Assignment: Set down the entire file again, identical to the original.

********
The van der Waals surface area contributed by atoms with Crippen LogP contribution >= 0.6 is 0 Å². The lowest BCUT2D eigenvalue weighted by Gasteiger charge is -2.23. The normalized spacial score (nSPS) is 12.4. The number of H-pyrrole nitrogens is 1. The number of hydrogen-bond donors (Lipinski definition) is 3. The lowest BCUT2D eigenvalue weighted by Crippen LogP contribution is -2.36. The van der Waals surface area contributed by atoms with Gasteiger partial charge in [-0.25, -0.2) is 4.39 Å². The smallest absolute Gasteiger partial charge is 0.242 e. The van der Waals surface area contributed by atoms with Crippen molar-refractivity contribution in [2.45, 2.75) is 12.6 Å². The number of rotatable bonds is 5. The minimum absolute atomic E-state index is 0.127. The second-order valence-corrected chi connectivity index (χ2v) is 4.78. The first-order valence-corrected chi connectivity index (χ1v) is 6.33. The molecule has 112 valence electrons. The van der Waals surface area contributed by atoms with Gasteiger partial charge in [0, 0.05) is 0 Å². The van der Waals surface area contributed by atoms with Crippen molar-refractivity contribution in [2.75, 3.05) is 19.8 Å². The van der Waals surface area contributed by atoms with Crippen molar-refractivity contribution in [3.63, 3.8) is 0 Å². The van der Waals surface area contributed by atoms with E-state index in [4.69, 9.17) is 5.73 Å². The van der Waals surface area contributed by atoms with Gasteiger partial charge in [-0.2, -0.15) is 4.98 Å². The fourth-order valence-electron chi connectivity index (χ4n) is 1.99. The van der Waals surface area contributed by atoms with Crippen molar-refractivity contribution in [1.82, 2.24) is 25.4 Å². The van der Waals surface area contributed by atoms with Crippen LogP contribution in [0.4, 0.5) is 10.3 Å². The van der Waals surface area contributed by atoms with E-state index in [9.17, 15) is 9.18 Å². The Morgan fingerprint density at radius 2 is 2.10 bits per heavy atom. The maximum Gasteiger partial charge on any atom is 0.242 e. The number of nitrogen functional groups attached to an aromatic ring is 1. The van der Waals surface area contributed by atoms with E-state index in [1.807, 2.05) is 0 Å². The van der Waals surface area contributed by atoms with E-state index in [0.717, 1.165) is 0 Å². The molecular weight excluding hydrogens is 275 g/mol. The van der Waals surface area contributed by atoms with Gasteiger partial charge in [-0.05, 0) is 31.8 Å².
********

The van der Waals surface area contributed by atoms with Crippen LogP contribution >= 0.6 is 0 Å². The lowest BCUT2D eigenvalue weighted by Gasteiger charge is -2.23. The normalized spacial score (nSPS) is 12.4. The number of H-pyrrole nitrogens is 1. The number of hydrogen-bond donors (Lipinski definition) is 3. The lowest BCUT2D eigenvalue weighted by Crippen LogP contribution is -2.36. The van der Waals surface area contributed by atoms with Gasteiger partial charge in [-0.25, -0.2) is 4.39 Å². The smallest absolute Gasteiger partial charge is 0.242 e. The van der Waals surface area contributed by atoms with Crippen molar-refractivity contribution in [2.45, 2.75) is 12.6 Å². The number of rotatable bonds is 5. The minimum absolute atomic E-state index is 0.127. The second-order valence-corrected chi connectivity index (χ2v) is 4.78. The first-order valence-corrected chi connectivity index (χ1v) is 6.33. The molecule has 112 valence electrons. The van der Waals surface area contributed by atoms with Gasteiger partial charge in [0, 0.05) is 0 Å². The van der Waals surface area contributed by atoms with Crippen molar-refractivity contribution in [2.75, 3.05) is 19.8 Å². The van der Waals surface area contributed by atoms with Crippen molar-refractivity contribution in [3.63, 3.8) is 0 Å². The van der Waals surface area contributed by atoms with E-state index in [4.69, 9.17) is 5.73 Å². The van der Waals surface area contributed by atoms with Gasteiger partial charge in [-0.2, -0.15) is 4.98 Å². The fourth-order valence-electron chi connectivity index (χ4n) is 1.99. The van der Waals surface area contributed by atoms with Crippen molar-refractivity contribution in [1.82, 2.24) is 25.4 Å². The van der Waals surface area contributed by atoms with Crippen LogP contribution in [0.4, 0.5) is 10.3 Å². The van der Waals surface area contributed by atoms with E-state index in [9.17, 15) is 9.18 Å². The Morgan fingerprint density at radius 2 is 2.10 bits per heavy atom. The maximum Gasteiger partial charge on any atom is 0.242 e. The number of nitrogen functional groups attached to an aromatic ring is 1. The van der Waals surface area contributed by atoms with E-state index in [1.807, 2.05) is 0 Å². The van der Waals surface area contributed by atoms with E-state index in [0.717, 1.165) is 0 Å². The molecular weight excluding hydrogens is 275 g/mol. The van der Waals surface area contributed by atoms with Gasteiger partial charge in [-0.05, 0) is 31.8 Å².